CONCORD, Calif. - Elyse K., a parent of twins in Contra Costa County, knew something was amiss at her children's new school when her daughter, then age 8, refused to get out of the car during morning drop-off.
"She said that they had hung her on the wall, like a coat on a coat rack, with her legs spread like an X," said the parent, who asked to remain anonymous to protect her children's identities. "She said she'd had enough and didn't want to go back."
Her actions, along with those of other parents, led to a lawsuit that settled last week requiring systemic changes at the Concord public school for children with severe emotional and behavioral challenges.
"I feel good because this means things are going to change," said Elyse K., whose children are now in high school. "My kids are out of that school now, but this will help their friends and all the other students who come after them. ... There won't be any room for the systemic failures that were in place before."
According to the lawsuit, Marchus School had used extreme tactics -- such as physical restraints and isolation -- to punish students and control their behavior, in violation of their individualized education programs.
Such tactics are legal in California under Assembly Bill 2657, but only if the student poses an immediate threat to themselves or others.
The tactic of seclusion and restraint is never allowed as a disciplinary tool.
The settlement, announced early this month, requires the state to closely monitor Marchus School for two years to ensure students are safe and not subject to such extreme measures, and to train staff on positive discipline.
A separate settlement with the Contra Costa County Office of Education, which operates the school, is underway.
The state did not admit liability, but has already conducted its first review of Marchus School and found it in compliance with the reforms, said Maria Clayton, director of communications for the California Department of Education.
The Contra Costa County Office of Education had no comment on the case because its separate agreement has not yet been finalized.
But in 2019, when the lawsuit was filed, a department spokesman said the school had been in compliance with state discipline laws since 2018.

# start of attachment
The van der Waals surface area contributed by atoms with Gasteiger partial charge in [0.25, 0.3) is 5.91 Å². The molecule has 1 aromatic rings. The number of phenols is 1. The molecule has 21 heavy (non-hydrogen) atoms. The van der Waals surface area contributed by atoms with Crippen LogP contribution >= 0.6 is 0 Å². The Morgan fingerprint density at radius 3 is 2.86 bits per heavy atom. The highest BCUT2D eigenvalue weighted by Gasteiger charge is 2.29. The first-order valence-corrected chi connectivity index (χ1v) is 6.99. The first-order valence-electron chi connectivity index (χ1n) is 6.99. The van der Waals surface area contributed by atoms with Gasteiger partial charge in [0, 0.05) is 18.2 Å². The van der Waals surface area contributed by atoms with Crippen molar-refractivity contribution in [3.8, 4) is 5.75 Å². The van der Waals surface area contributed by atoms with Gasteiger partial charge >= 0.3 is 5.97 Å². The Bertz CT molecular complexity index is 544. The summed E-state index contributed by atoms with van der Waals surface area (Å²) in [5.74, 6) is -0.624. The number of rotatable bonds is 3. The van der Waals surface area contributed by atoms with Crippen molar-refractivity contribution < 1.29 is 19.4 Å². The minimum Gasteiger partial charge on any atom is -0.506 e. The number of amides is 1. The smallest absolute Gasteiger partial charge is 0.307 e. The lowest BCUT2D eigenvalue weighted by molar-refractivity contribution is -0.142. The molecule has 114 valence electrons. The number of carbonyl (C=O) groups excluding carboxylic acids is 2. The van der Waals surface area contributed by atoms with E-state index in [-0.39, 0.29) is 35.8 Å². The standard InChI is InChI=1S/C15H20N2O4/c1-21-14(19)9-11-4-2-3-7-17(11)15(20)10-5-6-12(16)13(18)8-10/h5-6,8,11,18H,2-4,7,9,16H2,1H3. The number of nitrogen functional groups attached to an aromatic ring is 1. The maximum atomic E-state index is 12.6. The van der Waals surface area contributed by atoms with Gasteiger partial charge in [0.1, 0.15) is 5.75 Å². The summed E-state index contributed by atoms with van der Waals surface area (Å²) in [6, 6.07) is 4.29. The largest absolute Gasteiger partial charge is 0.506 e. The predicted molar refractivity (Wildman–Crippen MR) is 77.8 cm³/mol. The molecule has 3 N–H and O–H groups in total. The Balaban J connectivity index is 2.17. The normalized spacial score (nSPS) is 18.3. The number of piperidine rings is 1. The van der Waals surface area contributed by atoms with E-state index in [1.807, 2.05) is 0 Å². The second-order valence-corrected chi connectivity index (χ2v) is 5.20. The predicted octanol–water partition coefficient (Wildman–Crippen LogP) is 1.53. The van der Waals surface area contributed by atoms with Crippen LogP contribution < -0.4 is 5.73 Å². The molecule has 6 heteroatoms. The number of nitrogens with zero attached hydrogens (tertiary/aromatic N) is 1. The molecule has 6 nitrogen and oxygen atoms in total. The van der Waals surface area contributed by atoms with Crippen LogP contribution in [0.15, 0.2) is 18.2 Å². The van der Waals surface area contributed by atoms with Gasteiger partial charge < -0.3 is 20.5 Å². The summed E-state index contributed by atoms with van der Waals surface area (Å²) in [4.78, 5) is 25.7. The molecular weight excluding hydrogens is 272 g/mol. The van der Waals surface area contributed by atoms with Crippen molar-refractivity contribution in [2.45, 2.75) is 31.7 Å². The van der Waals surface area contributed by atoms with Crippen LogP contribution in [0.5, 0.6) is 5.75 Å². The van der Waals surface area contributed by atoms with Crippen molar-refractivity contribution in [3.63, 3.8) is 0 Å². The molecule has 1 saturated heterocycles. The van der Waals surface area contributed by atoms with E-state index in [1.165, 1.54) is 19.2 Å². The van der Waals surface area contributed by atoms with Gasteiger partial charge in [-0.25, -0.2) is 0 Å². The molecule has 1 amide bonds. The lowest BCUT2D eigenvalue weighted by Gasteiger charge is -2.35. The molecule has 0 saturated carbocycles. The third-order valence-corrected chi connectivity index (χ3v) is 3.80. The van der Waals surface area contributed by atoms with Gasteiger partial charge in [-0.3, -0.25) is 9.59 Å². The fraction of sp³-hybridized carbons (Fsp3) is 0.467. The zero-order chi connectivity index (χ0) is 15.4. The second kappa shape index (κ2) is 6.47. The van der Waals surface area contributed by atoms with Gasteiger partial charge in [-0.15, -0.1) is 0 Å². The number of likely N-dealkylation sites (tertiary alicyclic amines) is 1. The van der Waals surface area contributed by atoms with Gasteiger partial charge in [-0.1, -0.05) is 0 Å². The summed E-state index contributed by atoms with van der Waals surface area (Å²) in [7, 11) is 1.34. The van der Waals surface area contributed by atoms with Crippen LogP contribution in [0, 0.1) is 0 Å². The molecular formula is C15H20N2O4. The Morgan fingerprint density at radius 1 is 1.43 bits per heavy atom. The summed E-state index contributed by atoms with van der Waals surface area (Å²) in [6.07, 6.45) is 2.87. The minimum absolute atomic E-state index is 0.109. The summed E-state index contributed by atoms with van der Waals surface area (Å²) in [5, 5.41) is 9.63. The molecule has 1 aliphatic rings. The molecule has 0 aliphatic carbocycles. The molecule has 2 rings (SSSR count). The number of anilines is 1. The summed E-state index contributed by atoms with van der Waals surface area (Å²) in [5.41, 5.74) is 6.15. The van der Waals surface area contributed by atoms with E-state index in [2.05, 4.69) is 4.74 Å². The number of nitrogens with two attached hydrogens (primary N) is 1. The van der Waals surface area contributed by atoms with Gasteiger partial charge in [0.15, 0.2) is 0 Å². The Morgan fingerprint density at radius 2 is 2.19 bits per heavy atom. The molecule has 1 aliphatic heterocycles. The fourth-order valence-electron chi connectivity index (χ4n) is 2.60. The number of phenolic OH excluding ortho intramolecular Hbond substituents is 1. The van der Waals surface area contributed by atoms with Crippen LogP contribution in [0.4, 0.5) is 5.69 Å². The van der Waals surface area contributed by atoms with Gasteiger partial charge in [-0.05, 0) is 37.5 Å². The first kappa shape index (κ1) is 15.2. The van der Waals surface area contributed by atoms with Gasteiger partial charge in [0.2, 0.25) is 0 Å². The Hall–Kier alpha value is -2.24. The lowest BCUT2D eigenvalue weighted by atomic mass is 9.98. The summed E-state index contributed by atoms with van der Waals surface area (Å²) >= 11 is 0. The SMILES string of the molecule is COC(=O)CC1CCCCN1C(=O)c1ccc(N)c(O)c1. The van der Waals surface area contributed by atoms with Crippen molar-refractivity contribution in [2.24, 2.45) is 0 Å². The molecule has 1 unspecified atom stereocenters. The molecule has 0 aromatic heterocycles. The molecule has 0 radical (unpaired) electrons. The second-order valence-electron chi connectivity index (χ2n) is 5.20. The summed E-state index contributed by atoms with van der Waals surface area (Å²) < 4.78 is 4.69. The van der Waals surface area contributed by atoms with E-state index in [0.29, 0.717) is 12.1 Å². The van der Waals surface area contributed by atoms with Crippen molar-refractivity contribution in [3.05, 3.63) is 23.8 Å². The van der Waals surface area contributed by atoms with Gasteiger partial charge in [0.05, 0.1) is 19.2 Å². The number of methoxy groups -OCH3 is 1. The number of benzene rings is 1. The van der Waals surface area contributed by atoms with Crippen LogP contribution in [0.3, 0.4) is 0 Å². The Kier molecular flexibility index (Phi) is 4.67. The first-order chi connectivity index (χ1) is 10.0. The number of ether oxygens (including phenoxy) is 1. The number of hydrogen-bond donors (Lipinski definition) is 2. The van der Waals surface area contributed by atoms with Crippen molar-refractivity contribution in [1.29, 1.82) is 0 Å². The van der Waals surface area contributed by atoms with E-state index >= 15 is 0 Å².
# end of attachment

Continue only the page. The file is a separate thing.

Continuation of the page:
Disability rights advocates hailed the settlement as a victory for students with disabilities, who comprise the vast majority of students who are restrained and secluded in California schools.
"What's really important here is that the state is stepping up to take responsibility for incidents of seclusion and restraint," said Tara Ford, senior counsel at Public Counsel. "And they're pairing it with training on positive behavioral interventions and supports. ... This is pathbreaking."
Most states limit or ban the use of seclusion and restraint as a means of punishing or controlling students. But it still occurs, sometimes with catastrophic results. A common loophole occurs when a district sends a student with behavioral challenges to a private school for specialized services, and the private school operates largely unscrutinized.
In 2018, a 13-year-old Davis student with autism died after staff at his private school restrained him for an hour and a half.
The same year, two Los Angeles students at a private school had to be treated at an emergency room after suffering contusions while restrained.
For Elyse K., Marchus School seemed like a godsend at first. Her children's anxiety and behavioral challenges led to near-constant problems at their regular school.
Her son, for example, often walked out of class or engaged in self-harm, like hitting his head against a desk.
The school called Elyse K. so frequently, she said, that she ended up quitting her job as a preschool teacher to tend to her children. So when district staff recommended Marchus, a school designed to help students like hers, Elyse K. felt relief.
Finally, she thought, they would get the counseling and specialized attention they needed.
But after hearing her daughter's account of restraint and seclusion at the school, Elyse K. decided to take action.
She wrote letters to the state and to disability rights groups, eventually connecting with Disability Rights Education and Defense Fund and Public Counsel, a nonprofit law firm, which took on the case and found more families who had been impacted by seclusion and restraint measures at Marchus.
Los Angeles law firm Sullivan and Cromwell also worked on the case, pro bono.
The twins now attend a traditional high school near their home.
Although the new school is a dramatic improvement over Marchus, Elyse K. said, negative effects from their time there linger.
Both fell so far behind academically and socially that they're in special day classes.
Elyse K.'s son is excelling, but her daughter is frustrated and struggling, often starting the day in tears because she feels she missed out on so much important learning.
"Her self-esteem went from 100 percent to zero," Elyse K. said. Still, Elyse K. has faith the twins will thrive in their new environment.
She herself has found a new career, as a special education educator, and is hopeful about the family's future.
"I made a promise to myself, I'd get my babies out of there and get them someplace safe. But I want to make sure no other family has to go through what we went through," she said. "So I'm going to keep working on this until my kids have kids."